The defense has to get better.
If there was one single takeaway from Ohio State women's basketball media day on Tuesday afternoon, that was it.
The Buckeyes have always had a high-pace, high-scoring offense under head coach Kevin McGuff. The past two years the Buckeyes have finished No. 3 and No. 4 respectively in points per game. But on the flip side, the defense has been nearly as bad as the offense has been good.
Ohio State was 331st out of 344 in scoring defense during the 2015-16 season, and only slightly better – 314th – last season. Of course, some of that can be explained by the uptempo style of play creating more possessions for both teams, but not all of it.
"We were up and down in those areas at the end of last year," Ohio State head coach Kevin McGuff said. "We won a lot of games, but for us to aspire to do more, then we have to be really sound in those areas."
When assessing the team's defensive performance these past few years, Ohio State's star guard, Kelsey Mitchell, was blunt.
"Overall, our defense has not been good," Mitchell said. "I'm not going to lie to you, it's been bad all [three] years I've been here."
Mitchell said the defense has been good in spurts and shown promise at times, but the team has never managed to piece it together for sustained periods throughout the entire season, which simply put, leads to losses.
"Overall, our defense has not been good."– Kelsey Mitchell
"It comes to winning," Mitchell said. "It always down to defense with us. And when that doesn't happen, we lose."
Mitchell mentioned games against Michigan State when they allowed Spartan guard Tori Jankoska to get in a rhythm early as well as the team's Big Ten Tournament loss to Purdue when the Buckeyes got stops but were unable to pull down defensive rebounds.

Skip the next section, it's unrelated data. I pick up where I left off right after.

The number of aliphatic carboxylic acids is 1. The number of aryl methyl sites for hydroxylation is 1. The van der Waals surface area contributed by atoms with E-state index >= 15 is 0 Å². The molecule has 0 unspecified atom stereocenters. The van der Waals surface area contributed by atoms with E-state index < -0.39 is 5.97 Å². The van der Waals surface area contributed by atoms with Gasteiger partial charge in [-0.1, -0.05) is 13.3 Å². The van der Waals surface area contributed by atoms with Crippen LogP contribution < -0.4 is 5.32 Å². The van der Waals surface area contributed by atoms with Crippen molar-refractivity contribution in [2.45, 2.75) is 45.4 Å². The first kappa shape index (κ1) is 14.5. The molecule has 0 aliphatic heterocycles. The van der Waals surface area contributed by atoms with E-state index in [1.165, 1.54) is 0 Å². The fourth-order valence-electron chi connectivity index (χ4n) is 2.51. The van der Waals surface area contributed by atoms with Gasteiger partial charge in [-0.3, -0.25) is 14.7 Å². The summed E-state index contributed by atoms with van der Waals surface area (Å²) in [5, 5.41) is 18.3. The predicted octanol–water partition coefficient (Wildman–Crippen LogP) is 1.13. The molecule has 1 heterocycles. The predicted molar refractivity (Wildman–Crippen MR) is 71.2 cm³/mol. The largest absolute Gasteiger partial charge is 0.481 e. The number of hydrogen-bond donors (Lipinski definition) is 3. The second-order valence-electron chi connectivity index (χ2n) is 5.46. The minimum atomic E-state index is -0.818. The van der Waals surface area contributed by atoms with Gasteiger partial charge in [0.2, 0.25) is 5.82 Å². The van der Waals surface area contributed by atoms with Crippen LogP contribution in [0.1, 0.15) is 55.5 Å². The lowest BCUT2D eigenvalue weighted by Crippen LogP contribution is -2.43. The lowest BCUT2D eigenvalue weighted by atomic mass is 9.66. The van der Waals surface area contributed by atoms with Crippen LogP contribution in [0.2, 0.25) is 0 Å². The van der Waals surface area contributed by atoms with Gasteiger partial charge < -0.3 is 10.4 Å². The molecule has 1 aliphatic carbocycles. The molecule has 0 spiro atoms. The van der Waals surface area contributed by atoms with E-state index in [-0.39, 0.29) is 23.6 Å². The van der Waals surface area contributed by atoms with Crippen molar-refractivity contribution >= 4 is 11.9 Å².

The defensive woes are not a personnel issue, a scheme issue or even a technique issue, but an effort issue, Mitchell explained.
"I think my team has it – every person on my team can play defense," she said. "It's just a matter of doing it."
That's what the team faces this offseason as it heads into a sort of do-or-die season where eight of the team's nine scholarship players are fourth-years or older. The defense has to improve this year, because for most of these players, there is no next year.
"Might take some L's. I mean, I don’t want us to, but if it has to come down to it for us to deeply understand what’s at stake when it comes to defense, it might have to take some of that."– Kelsey Mitchell
“I feel like the kids understand one that we have to make sure we improve, so there’s a sense of urgency surrounding those issues,” McGuff said. “We’ve put more time into them than we have in the past and really kind of tried to point forward that is going to be a strong part of our identity.”
Mitchell is optimistic they'll be much improved on that side of the ball by the end of the season, but also recognizes it might not always be a pretty process.
“Definitely some struggles,” Mitchell said. “Might take some Ls. I mean, I don’t want us to, but if it has to come down to it for us to deeply understand what’s at stake when it comes to defense, it might have to take some of that. Or we can get it done in practice."
Ohio State will know exactly where it stands defensively right off the bat as the team opens the season with back-to-back games against perennial powerhouse programs Stanford and Louisville in Columbus on Nov. 10 and 12 then follow with games against Washington and Duke, which both finished the season ranked in the top 25 of the coaches poll.
It's a difficult schedule, as usual, but McGuff hopes it will help his team in the long run.
"I feel like it pays dividends," McGuff said of the difficult schedule. "It exposes where you have to get better. If you're playing people you're beating by 20 and 30 points every night, you really don't get a feel for where you have to improve."
"Our goal is to be at our best at the end of the year and we can only do that if we play outstanding teams throughout the season."